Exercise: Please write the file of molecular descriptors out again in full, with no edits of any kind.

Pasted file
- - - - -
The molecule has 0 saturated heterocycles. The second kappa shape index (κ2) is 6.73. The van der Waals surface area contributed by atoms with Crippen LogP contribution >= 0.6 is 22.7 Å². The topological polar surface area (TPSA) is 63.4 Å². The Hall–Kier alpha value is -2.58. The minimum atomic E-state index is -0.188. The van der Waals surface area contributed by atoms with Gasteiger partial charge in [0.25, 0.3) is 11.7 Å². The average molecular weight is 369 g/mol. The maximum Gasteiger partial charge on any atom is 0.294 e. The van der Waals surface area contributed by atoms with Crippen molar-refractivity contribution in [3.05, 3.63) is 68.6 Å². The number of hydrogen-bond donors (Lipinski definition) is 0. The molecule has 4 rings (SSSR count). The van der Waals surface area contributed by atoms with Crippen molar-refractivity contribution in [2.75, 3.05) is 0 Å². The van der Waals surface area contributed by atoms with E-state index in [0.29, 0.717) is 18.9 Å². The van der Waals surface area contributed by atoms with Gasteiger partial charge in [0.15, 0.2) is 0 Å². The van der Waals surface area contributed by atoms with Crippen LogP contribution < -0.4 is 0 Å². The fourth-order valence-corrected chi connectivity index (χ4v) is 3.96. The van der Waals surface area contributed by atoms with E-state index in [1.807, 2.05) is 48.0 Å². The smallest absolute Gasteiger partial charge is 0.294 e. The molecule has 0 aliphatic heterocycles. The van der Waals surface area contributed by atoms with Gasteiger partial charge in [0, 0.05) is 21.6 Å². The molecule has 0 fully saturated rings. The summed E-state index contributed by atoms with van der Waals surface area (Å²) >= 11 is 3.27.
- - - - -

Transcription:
The molecule has 0 saturated heterocycles. The second kappa shape index (κ2) is 6.73. The van der Waals surface area contributed by atoms with Crippen LogP contribution >= 0.6 is 22.7 Å². The topological polar surface area (TPSA) is 63.4 Å². The Hall–Kier alpha value is -2.58. The minimum atomic E-state index is -0.188. The van der Waals surface area contributed by atoms with Gasteiger partial charge in [0.25, 0.3) is 11.7 Å². The average molecular weight is 369 g/mol. The maximum Gasteiger partial charge on any atom is 0.294 e. The van der Waals surface area contributed by atoms with Crippen molar-refractivity contribution in [3.05, 3.63) is 68.6 Å². The number of hydrogen-bond donors (Lipinski definition) is 0. The molecule has 4 rings (SSSR count). The van der Waals surface area contributed by atoms with Crippen molar-refractivity contribution in [2.75, 3.05) is 0 Å². The van der Waals surface area contributed by atoms with E-state index in [0.29, 0.717) is 18.9 Å². The van der Waals surface area contributed by atoms with Gasteiger partial charge in [0.15, 0.2) is 0 Å². The van der Waals surface area contributed by atoms with Crippen LogP contribution < -0.4 is 0 Å². The fourth-order valence-corrected chi connectivity index (χ4v) is 3.96. The van der Waals surface area contributed by atoms with E-state index in [1.807, 2.05) is 48.0 Å². The smallest absolute Gasteiger partial charge is 0.294 e. The molecule has 0 aliphatic heterocycles. The van der Waals surface area contributed by atoms with Gasteiger partial charge in [0, 0.05) is 21.6 Å². The molecule has 0 fully saturated rings. The summed E-state index contributed by atoms with van der Waals surface area (Å²) >= 11 is 3.27.